- Difficulty sleeping
- Muscle weakness
- Sensitivity to heat
- Frequent urination
- Persistent thirst
- Loss of interest in sex
These symptoms may be followed by physical signs such as:
- An enlarged thyroid gland causing neck swelling
- Fast heart beat
- Warm skin
- Loose nails
- Red palms
- Patchy hair
- Weight loss
Signs and symptoms of hypothyroidism
The symptoms of hypothyroidism may vary, depending on the severity of the hormone deficiency.
Symptoms may include:
- Feeling tired all the time
- Increased sensitivity to cold
- Muscle weakness
- Muscle stiffness, aches and tenderness
- Joints are painful, stiff and swelled
- Irregular or heavier than normal menstrual periods
- Thinning hair
- Slowed heart rate
- Impaired memory
- Puffy face
- Dry skin
- Weight gain
- High levels of cholesterol
When to see your doctor?
You should see your doctor if you have any of the above-mentioned symptoms and signs persist. In particular watch for:
- Memory problems, difficulty concentrating
- Fatigue, weakness
- Unable to tolerate cold
- Dry skin, yellow skin, brittle nails
- Irregular menstruation
Treatments available for hyperthyroidism and hypothyroidism
Radioactive iodine. Taken orally, your thyroid gland absorbs the radioactive iodine. It causes the gland to shrink and symptoms to go away, usually within 3 to 6 months.
Anti-thyroid medications. These medications slowly decrease symptoms of hyperthyroidism by stopping your thyroid gland from making too much hormones. These include propylthiouracil and methimazole (Tapazole).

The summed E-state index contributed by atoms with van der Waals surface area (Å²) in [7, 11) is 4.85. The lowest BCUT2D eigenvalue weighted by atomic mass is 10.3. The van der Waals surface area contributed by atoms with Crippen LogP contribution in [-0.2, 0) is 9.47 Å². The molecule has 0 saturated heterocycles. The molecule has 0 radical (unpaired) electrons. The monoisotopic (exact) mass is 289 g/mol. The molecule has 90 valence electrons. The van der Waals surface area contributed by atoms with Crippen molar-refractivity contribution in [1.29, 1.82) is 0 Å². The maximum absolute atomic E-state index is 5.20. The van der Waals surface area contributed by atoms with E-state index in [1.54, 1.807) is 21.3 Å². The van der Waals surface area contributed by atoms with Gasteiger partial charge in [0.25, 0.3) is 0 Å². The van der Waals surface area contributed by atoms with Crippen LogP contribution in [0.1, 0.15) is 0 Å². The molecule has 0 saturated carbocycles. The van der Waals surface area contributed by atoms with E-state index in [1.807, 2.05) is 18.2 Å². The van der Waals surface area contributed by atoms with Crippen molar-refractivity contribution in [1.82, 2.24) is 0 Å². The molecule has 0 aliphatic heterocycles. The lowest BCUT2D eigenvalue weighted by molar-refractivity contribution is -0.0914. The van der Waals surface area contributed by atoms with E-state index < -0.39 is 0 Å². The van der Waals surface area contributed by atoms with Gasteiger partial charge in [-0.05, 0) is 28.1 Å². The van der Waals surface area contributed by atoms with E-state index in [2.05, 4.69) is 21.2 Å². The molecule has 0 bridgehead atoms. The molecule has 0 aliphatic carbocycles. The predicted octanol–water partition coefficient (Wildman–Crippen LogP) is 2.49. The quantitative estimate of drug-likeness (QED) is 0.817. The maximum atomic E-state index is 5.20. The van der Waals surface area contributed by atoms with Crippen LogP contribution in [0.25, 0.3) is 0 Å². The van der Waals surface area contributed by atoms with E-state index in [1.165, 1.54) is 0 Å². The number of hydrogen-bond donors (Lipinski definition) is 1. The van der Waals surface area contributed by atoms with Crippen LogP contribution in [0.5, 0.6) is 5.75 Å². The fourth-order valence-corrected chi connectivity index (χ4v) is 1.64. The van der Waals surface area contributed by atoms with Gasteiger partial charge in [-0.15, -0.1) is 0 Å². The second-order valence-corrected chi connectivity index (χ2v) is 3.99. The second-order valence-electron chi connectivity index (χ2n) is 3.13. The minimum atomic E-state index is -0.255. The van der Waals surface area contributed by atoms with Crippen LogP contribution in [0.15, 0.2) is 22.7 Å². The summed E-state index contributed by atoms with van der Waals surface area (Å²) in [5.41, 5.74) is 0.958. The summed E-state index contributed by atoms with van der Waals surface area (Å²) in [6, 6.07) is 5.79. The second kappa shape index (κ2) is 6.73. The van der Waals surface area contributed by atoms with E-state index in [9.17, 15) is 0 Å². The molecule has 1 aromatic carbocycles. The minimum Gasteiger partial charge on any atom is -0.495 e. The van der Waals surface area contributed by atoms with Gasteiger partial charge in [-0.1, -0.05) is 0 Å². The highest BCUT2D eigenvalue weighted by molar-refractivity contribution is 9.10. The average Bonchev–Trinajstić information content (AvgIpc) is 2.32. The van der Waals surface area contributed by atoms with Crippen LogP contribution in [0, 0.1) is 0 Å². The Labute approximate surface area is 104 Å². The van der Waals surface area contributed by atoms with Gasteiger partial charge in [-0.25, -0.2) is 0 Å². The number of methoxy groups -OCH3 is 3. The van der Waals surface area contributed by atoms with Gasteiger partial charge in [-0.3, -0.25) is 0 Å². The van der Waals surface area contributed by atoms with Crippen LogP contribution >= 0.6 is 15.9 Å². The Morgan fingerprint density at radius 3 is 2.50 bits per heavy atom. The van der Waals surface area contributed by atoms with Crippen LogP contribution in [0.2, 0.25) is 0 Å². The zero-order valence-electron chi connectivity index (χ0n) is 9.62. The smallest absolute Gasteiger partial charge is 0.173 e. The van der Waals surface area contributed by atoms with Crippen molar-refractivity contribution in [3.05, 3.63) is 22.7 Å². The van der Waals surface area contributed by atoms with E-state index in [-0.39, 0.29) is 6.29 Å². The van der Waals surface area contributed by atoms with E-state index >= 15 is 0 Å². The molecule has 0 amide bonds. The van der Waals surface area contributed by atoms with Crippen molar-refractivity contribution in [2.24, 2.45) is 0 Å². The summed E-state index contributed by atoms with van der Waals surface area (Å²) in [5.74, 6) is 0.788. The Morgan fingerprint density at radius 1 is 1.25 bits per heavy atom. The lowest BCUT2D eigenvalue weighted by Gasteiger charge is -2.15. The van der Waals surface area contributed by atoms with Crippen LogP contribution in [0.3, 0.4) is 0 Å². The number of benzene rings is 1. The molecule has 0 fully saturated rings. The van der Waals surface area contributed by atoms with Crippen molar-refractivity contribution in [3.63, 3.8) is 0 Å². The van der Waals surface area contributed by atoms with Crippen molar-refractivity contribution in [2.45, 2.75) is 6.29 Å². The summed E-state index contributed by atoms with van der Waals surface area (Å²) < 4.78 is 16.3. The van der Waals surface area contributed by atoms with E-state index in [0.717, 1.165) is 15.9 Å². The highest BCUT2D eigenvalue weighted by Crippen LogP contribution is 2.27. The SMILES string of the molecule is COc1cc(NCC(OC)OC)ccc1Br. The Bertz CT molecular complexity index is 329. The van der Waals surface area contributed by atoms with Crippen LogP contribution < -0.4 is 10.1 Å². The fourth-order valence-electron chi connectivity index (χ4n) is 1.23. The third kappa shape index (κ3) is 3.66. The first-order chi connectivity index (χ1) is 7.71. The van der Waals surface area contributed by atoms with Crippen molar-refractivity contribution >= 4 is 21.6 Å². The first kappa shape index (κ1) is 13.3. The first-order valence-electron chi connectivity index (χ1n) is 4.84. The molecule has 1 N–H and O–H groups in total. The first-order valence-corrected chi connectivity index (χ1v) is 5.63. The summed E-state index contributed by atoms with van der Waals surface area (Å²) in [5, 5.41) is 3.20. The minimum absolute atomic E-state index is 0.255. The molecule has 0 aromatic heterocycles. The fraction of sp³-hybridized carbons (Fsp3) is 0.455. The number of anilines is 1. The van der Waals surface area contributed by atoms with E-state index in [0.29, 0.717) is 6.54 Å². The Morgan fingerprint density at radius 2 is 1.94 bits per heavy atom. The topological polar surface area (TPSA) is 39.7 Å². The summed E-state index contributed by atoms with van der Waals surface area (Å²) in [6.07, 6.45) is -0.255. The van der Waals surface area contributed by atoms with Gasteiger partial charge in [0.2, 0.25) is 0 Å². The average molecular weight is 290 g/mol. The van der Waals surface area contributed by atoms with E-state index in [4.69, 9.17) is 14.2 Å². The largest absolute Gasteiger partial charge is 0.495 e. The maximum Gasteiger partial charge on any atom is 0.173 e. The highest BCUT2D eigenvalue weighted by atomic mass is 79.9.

Beta blockers. These high blood pressure drugs won’t reduce your thyroid levels, but they can lower a rapid heart rate and help stop palpitations.
Surgery (thyroidectomy). You may choose this option if you’re pregnant or cannot tolerate anti-thyroid drugs.
Treatment through diet
A good strategy is to eat a low-fat diet with a good balance of fruits, vegetables, whole grains, dairy, lean protein (fish, poultry, and lean meat).
Avoid these foods:
Iodine, Fiber, Soy, Cruciferous vegetables, gluten, alcohol, Iron and Calcium.
Standard treatment for hypothyroidism involves taking synthetic thyroid hormone levothyroxine (Levothroid, Synthroid, others) daily. This medicine is taken through mouth, and it restores proper hormone levels, reversing the symptoms of hypothyroidism. Your doctor will also address the underlying disorder so that once alleviated your thyroid gland returns to normal function and you do not need to resort to daily tablets.
Treatment through diet
Diet for treating hypothyroidism include:
- Coconut oil
- Wild-caught fish (Atlantic Mackerel, Pacific sardines, Alaskan Salmon)
- Seaweed (Kombu, wakame, nori, kelp)
- Probiotic-Rich Foods (Kefir organic goat’s milk yogurt, kombucha, kimchi, natto, sauerkraut and other fermented veggies.
- High-fiber foods
- Bone broth
- Sprouted seeds (Chia, Flex seeds, hemp)
- Lots of fruits and vegetables
Other natural remedies
- Ashwagandha (500 milligrams daily)
- Selenium (200 micrograms daily)
- L-tyrosine (500 milligrams twice daily)
- Vitamin B-Complex (one B-complex capsule daily)
- Fish oil (1,000 milligrams daily)
- Probiotic Supplement (50 billion CFU per serving)
If you’re interested in learning more about thyroid hormones and how they affect your body, read on more about it in our biomarker post here!